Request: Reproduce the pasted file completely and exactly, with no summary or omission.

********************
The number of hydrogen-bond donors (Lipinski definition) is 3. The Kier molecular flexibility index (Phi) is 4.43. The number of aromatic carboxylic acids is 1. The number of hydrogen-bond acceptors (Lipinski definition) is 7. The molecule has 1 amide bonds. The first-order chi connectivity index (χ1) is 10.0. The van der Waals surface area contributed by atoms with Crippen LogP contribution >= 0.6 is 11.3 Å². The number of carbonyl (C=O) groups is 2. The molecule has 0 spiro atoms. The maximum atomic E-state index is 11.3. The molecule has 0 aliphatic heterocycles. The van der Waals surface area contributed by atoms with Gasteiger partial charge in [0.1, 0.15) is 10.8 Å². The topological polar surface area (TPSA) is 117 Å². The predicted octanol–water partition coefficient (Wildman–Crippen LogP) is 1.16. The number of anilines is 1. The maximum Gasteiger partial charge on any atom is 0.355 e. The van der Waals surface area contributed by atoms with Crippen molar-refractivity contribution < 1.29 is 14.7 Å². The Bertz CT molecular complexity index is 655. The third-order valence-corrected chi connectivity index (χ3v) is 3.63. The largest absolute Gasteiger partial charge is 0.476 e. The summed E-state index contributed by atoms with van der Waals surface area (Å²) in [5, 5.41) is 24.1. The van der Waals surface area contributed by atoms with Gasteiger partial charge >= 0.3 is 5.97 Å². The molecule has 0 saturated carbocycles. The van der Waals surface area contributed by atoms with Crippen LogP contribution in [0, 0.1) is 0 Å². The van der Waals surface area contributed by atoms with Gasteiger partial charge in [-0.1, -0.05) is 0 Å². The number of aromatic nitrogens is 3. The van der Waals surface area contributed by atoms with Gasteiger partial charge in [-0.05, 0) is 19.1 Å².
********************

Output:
The number of hydrogen-bond donors (Lipinski definition) is 3. The Kier molecular flexibility index (Phi) is 4.43. The number of aromatic carboxylic acids is 1. The number of hydrogen-bond acceptors (Lipinski definition) is 7. The molecule has 1 amide bonds. The first-order chi connectivity index (χ1) is 10.0. The van der Waals surface area contributed by atoms with Crippen LogP contribution >= 0.6 is 11.3 Å². The number of carbonyl (C=O) groups is 2. The molecule has 0 spiro atoms. The maximum atomic E-state index is 11.3. The molecule has 0 aliphatic heterocycles. The van der Waals surface area contributed by atoms with Gasteiger partial charge in [0.1, 0.15) is 10.8 Å². The topological polar surface area (TPSA) is 117 Å². The predicted octanol–water partition coefficient (Wildman–Crippen LogP) is 1.16. The number of anilines is 1. The maximum Gasteiger partial charge on any atom is 0.355 e. The van der Waals surface area contributed by atoms with Crippen molar-refractivity contribution < 1.29 is 14.7 Å². The Bertz CT molecular complexity index is 655. The third-order valence-corrected chi connectivity index (χ3v) is 3.63. The largest absolute Gasteiger partial charge is 0.476 e. The summed E-state index contributed by atoms with van der Waals surface area (Å²) in [5, 5.41) is 24.1. The van der Waals surface area contributed by atoms with Gasteiger partial charge >= 0.3 is 5.97 Å². The molecule has 0 saturated carbocycles. The van der Waals surface area contributed by atoms with Crippen LogP contribution in [0, 0.1) is 0 Å². The van der Waals surface area contributed by atoms with Gasteiger partial charge in [-0.1, -0.05) is 0 Å². The number of aromatic nitrogens is 3. The van der Waals surface area contributed by atoms with Gasteiger partial charge in [-0.05, 0) is 19.1 Å².